In an effort to take advantage of all the city has to offer, I worked hard to cultivate relationships and establish a clear work-life balance. That balance is what resulted in my layoff from the environmental consulting company. Friendships and cultural pursuits are great but as Liz Phair sang, “It’s nice to be liked, but it’s better by far to get paid.”

Getting divorced and turning thirty have motivated me to better my situation in all aspects of my life including career, finances, and relationships. It is a tug of war though between the investment and the potential gains, and I have been trying to feel my way out of this quagmire. The Catch-22 presents itself as such: if I don’t have a good job, I won’t have money. If I don’t have money, I won’t have the means to be social or look good. If I don’t look good and socialize, I will never meet someone which whom I can share the rest of my life. If I am alone, I will be unhappy. If I am unhappy, I will not be confident enough to seek out a better job. Let me explain.

When I was depressed from the break-up, all I wanted to do was be out amongst people rather than cooped up in what I referred to as my “haunted house.” But going out cost the money I shouldn’t be spending, but did anyway. I figured without insurance to go see a therapist, a friendly face on the neighboring barstool was the next best thing. That lifestyle is tiring, and I became distracted from my job which in turn may have endangered my chances of a positive annual review. Just in case that were true, I started thinking about finding a new job, in a happy, safe corporate environment where there was middle management, a 401K, and the occasional Excel spreadsheet. I began fetishizing my friend’s careers they way they had mine.

The stress of the split also resulted in significant weight loss, so my old clothes look ridiculously baggy. As they say, “dress for the job you want,” so unless the job I want is the “after” model in a Dexatrim ad, I need some new clothes. I have slowly begun replacing my wardrobe, but feel like I need a second opinion on what looks good on my new body before investing money on clothes. The only pants in my closet that fit properly right now are two pair of jeans unsuitable for my current dream job of “Sustainable Design Consultant.”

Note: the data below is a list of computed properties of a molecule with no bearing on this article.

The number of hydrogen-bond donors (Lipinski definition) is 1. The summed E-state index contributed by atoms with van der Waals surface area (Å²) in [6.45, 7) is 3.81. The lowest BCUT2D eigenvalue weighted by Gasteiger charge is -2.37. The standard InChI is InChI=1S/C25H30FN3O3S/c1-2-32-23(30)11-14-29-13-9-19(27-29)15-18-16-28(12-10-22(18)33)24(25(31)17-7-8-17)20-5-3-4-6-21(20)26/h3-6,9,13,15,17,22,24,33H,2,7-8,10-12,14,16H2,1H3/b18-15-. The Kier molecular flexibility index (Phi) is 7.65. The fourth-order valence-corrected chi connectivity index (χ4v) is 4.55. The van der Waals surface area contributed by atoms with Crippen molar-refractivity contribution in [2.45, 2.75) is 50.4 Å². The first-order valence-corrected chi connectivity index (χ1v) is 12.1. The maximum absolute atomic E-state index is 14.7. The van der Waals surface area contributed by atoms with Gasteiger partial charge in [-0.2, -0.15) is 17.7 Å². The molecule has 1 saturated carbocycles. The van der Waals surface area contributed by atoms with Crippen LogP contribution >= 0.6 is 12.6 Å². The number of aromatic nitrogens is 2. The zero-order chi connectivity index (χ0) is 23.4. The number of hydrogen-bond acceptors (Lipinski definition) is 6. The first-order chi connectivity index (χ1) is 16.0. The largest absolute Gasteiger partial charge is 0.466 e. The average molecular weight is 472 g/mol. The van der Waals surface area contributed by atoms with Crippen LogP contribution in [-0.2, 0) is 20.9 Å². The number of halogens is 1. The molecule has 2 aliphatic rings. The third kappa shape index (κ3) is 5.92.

Another motivator to improve my life stems from the realization that as I get older, so do my relatives. My grandfather has been showing his years lately, and had a stroke recently. I truly hope that I can turn my life around before his ends, because his approval means the world to me. He provided the financial support that allowed me to attend and succeed at private high school and MIT. At my graduation from college, I remember thinking that this man who shows so little emotion seemed proud of me. I know he disapproves of my current career. His sister was an interior decorator, and I don’t think she spent four years at a technical college to become one. I would like him to know I am in fact directly using my education, and hope there is some job description out there that allows me happiness and an intellectual challenge.

My grandfather also disapproved of my ex-husband, something he made very clear throughout our relationship by giving him (and me!) the cold shoulder whenever we visited. When I went home for Christmas after my divorce, we celebrated the holiday at my grandparents’ house. At the end of the night, as my grandfather tottered off to bed, he said to me, “Next time, ask me first.” This abrupt and pointed comment from a man of few words shocked me, as I didn’t realize just how fervently he disapproved (and I still am not sure why exactly he did). It’s like when Silent Bob speaks in a Kevin Smith movie. You are so shocked to hear his voice that you just have to listen. I guess there is something to be said for a guy asking a girl’s family for her hand in marriage. Mine probably would have said no, and I mightn’t be a divorcée today!

My abnormal desire to please others may have waned over the years, but my need to show my grandfather I am, and always was, a worthwhile investment, has only increased. It all seems quite daunting, but that is the hurdle I am seeking to overcome before my next birthday. If you wouldn’t mind sending your drummer over for me to march to, I’d appreciate it – I fired my own.


emmablue said...

I only finished reading half of this right now.

I always wanted to go to MIT for all the reasons you describe, but I was busy being a pothead in high school and had missed credits from transferring from Canada and plus I am not good with fractions =(

My mom just got her masters in architecture from Pratt. She is in her 50's, its certainly not too late!

emmablue said...

Katie love, thank you for sharing all this!

I dont know what you believe it, but wether you believe in God or a creative higher force...try praying for guidance!

love you